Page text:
Football players suing U: We were scapegoats in sex misconduct probe

University of Minnesota players speak to reporters.
University of Minnesota players speak to reporters in the Nagurski Football Complex in Minneapolis, Minn., Dec. 15, 2016.
Jeff Wheeler | Star Tribune via AP 2016

Updated: 8:02 p.m. | Posted: 11:21 a.m.

Nine former and current University of Minnesota football players involved in a 2016 sexual assault investigation by the school are suing the university for racial and gender discrimination.

The lawsuit, filed Friday in federal court, alleges that the university conducted "intentional, willful and malicious" discrimination based on the players' race and gender during the school's investigation of an alleged gang rape of a female student.

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The football players, all black males, were accused of violating university sexual misconduct policy after a white female student reported the alleged rape in September 2016.

The university expelled or suspended five of the players. There were no criminal charges filed in the case.

Attorney David Madgett said all of the athletes were harmed by the release of a university report that named them.

"Having their names linked to that report and the various press stories, it's caused irreparable harm to the plaintiffs in the matter," he said. "They've lost scholarship opportunities, their potential careers in professional sports. The list of losses is extensive."

In a statement, the university said it is aware of the lawsuit:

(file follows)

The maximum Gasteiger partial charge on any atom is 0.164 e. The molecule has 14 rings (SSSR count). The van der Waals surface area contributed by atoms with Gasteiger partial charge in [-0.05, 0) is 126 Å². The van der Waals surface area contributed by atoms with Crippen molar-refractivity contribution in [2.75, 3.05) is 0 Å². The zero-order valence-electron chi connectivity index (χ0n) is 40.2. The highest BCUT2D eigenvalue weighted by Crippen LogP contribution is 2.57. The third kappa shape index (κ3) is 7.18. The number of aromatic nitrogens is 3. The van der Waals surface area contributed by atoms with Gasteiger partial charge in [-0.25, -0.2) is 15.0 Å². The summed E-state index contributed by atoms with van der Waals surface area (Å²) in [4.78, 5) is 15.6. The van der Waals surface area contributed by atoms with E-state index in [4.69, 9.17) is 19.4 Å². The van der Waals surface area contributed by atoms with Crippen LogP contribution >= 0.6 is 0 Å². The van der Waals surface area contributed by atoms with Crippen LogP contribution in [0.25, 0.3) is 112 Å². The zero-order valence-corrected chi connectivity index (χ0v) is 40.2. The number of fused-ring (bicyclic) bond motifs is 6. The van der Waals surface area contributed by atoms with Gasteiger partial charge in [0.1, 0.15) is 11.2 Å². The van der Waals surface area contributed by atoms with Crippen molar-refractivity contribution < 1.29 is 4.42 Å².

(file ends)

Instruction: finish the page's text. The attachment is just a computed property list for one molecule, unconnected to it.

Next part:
"The University thoughtfully and thoroughly responds when faced with disturbing allegations, and provides extensive process to students accused of misconduct, including the opportunity to be heard during thorough investigations, panel hearings, and Provost review. Further, aggrieved students have a right to review by the Minnesota Court of Appeals."

Abby Honold, a University of Minnesota graduate and rape survivor, who is an advocate for victims of sexual assault, said the university followed the law in conducting its investigation, and the accused football players were given due process.

She pointed out that the standards for a Title IX investigation are lower than that of a criminal case, saying while the university can kick someone off campus or the football team, they can't send them to prison or charge them with a crime.

Honold also said the players' claims that their reputations were damaged are disingenuous, pointing to the fact the entire team staged a boycott over the suspensions, drawing attention to the issue. She said the attorneys for the players also made it a public story.

"The only reason that these players' names were released to media or known to media is that they were suspended from an athletics team," she said. "But the university did not ever publicly release details, which is a protection not even afforded to anyone in criminal court."

The lawsuit asserts that the university's Office of Equal Opportunity and Affirmative Action and university president Eric Kaler discriminated against the players because of their gender "to quell public criticism and appease federal investigators concerned over the University's past transgressions."

The suit claims the school used the players as "scapegoats" because of their race.

"The prior instances of sexual misconduct by Athletics Department administrators and coaches involved perpetrators who were white," the lawsuit reads.

Lawyers hired by the university found that the school followed its own rules and the law when it suspended the players.

The plaintiffs seek to urge the school to reinstate the four expelled students and to expunge any records of charges, findings or disciplinary actions regarding the sexual misconduct case.

MPR News reporters Elizabeth Dunbar and Matt Sepic contributed reporting.